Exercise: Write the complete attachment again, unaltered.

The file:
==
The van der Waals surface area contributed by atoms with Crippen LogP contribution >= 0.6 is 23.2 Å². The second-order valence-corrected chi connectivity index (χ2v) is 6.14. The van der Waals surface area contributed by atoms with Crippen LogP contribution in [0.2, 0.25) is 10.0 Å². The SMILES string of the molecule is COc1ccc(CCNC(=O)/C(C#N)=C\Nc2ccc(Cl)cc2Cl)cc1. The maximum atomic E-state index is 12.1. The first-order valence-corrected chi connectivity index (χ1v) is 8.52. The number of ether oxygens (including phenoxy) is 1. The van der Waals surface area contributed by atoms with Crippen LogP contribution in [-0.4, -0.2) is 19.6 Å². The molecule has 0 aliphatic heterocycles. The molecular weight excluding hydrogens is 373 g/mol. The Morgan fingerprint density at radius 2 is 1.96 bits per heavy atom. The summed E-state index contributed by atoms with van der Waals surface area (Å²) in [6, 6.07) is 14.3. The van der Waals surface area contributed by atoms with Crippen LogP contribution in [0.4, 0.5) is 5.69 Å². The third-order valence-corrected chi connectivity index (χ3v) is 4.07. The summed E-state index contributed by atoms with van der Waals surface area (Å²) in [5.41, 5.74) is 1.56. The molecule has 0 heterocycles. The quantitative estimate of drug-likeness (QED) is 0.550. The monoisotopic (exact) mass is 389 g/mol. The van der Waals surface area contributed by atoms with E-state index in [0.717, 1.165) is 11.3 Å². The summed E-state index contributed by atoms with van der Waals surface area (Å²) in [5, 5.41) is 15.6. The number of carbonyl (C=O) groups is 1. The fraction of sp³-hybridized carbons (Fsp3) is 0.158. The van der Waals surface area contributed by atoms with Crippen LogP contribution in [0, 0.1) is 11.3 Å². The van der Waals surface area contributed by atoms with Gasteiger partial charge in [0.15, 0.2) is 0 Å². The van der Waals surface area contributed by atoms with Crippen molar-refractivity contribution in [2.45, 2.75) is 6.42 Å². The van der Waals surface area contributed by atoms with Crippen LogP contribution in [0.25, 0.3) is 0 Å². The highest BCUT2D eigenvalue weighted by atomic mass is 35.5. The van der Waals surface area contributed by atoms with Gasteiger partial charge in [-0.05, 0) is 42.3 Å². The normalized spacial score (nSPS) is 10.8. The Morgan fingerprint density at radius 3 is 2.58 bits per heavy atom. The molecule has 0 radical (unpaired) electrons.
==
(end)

The van der Waals surface area contributed by atoms with Crippen LogP contribution >= 0.6 is 23.2 Å². The second-order valence-corrected chi connectivity index (χ2v) is 6.14. The van der Waals surface area contributed by atoms with Crippen LogP contribution in [0.2, 0.25) is 10.0 Å². The SMILES string of the molecule is COc1ccc(CCNC(=O)/C(C#N)=C\Nc2ccc(Cl)cc2Cl)cc1. The maximum atomic E-state index is 12.1. The first-order valence-corrected chi connectivity index (χ1v) is 8.52. The number of ether oxygens (including phenoxy) is 1. The van der Waals surface area contributed by atoms with Crippen LogP contribution in [-0.4, -0.2) is 19.6 Å². The molecule has 0 aliphatic heterocycles. The molecular weight excluding hydrogens is 373 g/mol. The Morgan fingerprint density at radius 2 is 1.96 bits per heavy atom. The summed E-state index contributed by atoms with van der Waals surface area (Å²) in [6, 6.07) is 14.3. The van der Waals surface area contributed by atoms with Crippen LogP contribution in [0.4, 0.5) is 5.69 Å². The third-order valence-corrected chi connectivity index (χ3v) is 4.07. The summed E-state index contributed by atoms with van der Waals surface area (Å²) in [5.41, 5.74) is 1.56. The molecule has 0 heterocycles. The quantitative estimate of drug-likeness (QED) is 0.550. The monoisotopic (exact) mass is 389 g/mol. The van der Waals surface area contributed by atoms with E-state index in [0.717, 1.165) is 11.3 Å². The summed E-state index contributed by atoms with van der Waals surface area (Å²) in [5, 5.41) is 15.6. The number of carbonyl (C=O) groups is 1. The fraction of sp³-hybridized carbons (Fsp3) is 0.158. The van der Waals surface area contributed by atoms with Crippen LogP contribution in [0, 0.1) is 11.3 Å². The van der Waals surface area contributed by atoms with Gasteiger partial charge in [0.15, 0.2) is 0 Å². The van der Waals surface area contributed by atoms with Crippen molar-refractivity contribution in [2.45, 2.75) is 6.42 Å². The van der Waals surface area contributed by atoms with Crippen LogP contribution in [0.25, 0.3) is 0 Å². The highest BCUT2D eigenvalue weighted by atomic mass is 35.5. The van der Waals surface area contributed by atoms with Gasteiger partial charge in [-0.05, 0) is 42.3 Å². The normalized spacial score (nSPS) is 10.8. The Morgan fingerprint density at radius 3 is 2.58 bits per heavy atom. The molecule has 0 radical (unpaired) electrons.